Barbara Gordon, Emmy-winning television producer, documentary film-maker, cinematic crusader for the oppressed, writer, director, becomes, at 40, the star of her own nervous breakdown. Instead of exposing the psychiatric system, she becomes a victim of it.

A jest sets the tone and title of her book. A man and a woman meet at a singles resort in the Catskills. As they dance together on Saturday night, the man whispers an invitation: "I'm only here for the weekend." She replies: "I'm dancing as fast as I can."

And dance she does, to the looney-tune tempo of madhouse rock, a "true" tale of love and lunacy, live from New York City.

Gordon's story rings with authenticity embellished in the telling. Over the span of a few years, she has told her story to taxi drivers, waiters, department-store clerks, faithful and long-suffering friends, and more than 20 professional therapists who offer her Valium, Thorazine, and Lithium in the way of an airline steward offering coffee, tea, or milk. Her adventures are the stuff of comic fiction, but this is life - and it isn't always funny.

There's a relationship with a sadomasochistic Mr. Wonderful, severe "withdrawal" symptoms from a tranquilizer, a love affair with a burntout acid head 15 years her junior, and a psychiatric habit that eventually costs $1,800 a week.

In the beginning, Gordon thinks of herself as your everday Jewish neurotic with anxiety about something so trivial as going out for lunch, but she can camouflage this by the expedient of working through the day at her desk at CBS. For 10 years, bolstered by "success" in work and love, she manages this "ordinary" neurosis with the help of an Upper West Side psychiatrist with a nice river view.

Eric, her live-in lover of five years, is almost perfect. He lacks only money and friends of his own, but she has enough for two to share. The villain of the piece, along with shrinks (who come in various sizes and shapes) is "Prince Valium." As her anxiety increases, the doc with the river view increases her dosages of Valium to 30 milligrams a day. Encouraged by Eric to replace Valium with vitamins, supported by the psychiatrist to go off the tranquilizer cold turkey, she puts away the plastic vial. Her withdrawal symptoms precititate a complete emotional collapse.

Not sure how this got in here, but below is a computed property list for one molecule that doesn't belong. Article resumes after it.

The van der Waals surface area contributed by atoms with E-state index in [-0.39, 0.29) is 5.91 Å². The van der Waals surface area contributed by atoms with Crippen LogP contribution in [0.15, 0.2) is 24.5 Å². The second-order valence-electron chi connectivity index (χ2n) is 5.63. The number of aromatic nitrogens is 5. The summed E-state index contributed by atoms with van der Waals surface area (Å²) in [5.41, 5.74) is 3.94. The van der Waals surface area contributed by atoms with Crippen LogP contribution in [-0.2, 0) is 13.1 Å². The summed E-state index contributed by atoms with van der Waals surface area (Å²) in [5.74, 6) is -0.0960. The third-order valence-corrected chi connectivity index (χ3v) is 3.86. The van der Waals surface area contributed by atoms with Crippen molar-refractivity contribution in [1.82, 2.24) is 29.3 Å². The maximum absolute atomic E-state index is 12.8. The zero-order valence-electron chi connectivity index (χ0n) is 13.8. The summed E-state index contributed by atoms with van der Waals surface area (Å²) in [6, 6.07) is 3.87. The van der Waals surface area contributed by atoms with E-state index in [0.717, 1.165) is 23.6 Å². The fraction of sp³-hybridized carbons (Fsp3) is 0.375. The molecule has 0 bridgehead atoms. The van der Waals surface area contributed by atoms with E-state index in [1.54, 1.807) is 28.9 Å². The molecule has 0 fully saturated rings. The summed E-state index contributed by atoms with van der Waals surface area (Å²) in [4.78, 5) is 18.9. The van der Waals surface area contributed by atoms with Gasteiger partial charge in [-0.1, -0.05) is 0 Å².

Gordon censures the extravagances of psychiatry, "a fragile science," and catalogues the greedy, unethical, sometimes nutty psychiatrists that support a fine rage. But her powerful narrative suffers from her own limits of understanding, particularly when she forces "fragile science" into extravagant melodrama.

Valium is widely prescribed and can enormously valuable in reducing stress and anxiety when it is prescribed for short-term use for specific problems, and carefully monitored. However, Gordon writes page after page of her cavalier abuse of it, an exercise abetted by her psychiatrist. She draws no distinctions in its use, its benefits and side effects, even as she insists that her book was written out of a concern for "medical mismanagement . . . the softcore prescription-pad variety" of drug abuse.

She bibs wine and pops pills, mixing Valium and alcohol, but never turns her attention to the lethal potential of that combination. She does not explain how it was that she continued to see a psychiatrist for 10 years, unable to make improvement to walk out of her door in the morning without popping 10 milligrams of Valium. The line between her reality and her embellishment of it is often fuzzy; relatives, friends, and therapists are seen only in helpful or hurtful supporting roles. In the production of life, she says, "I was the entire cast."

Hers is the uncritical judgment of the new convert, and she concludes her story with a childlike faith in the newest and latest in her long line of therapists: "I began therapy (with my new psychiatrist). His intelligence, wisdom really, tenderness and humor became very important in my life." Could this be infatuation with still another nice river view?

But Barbara Gordon praises as she pans with a lively sense of humor, marking her path through crisis and psychosis with irreverent one-liners and occasionally irrelevant wisecracks. She still seeks a child's safe passage, and even if we don't learn why she wants to hold on to that long extension of the umbilical cord, we do get a vivid sense of her entanglements with it.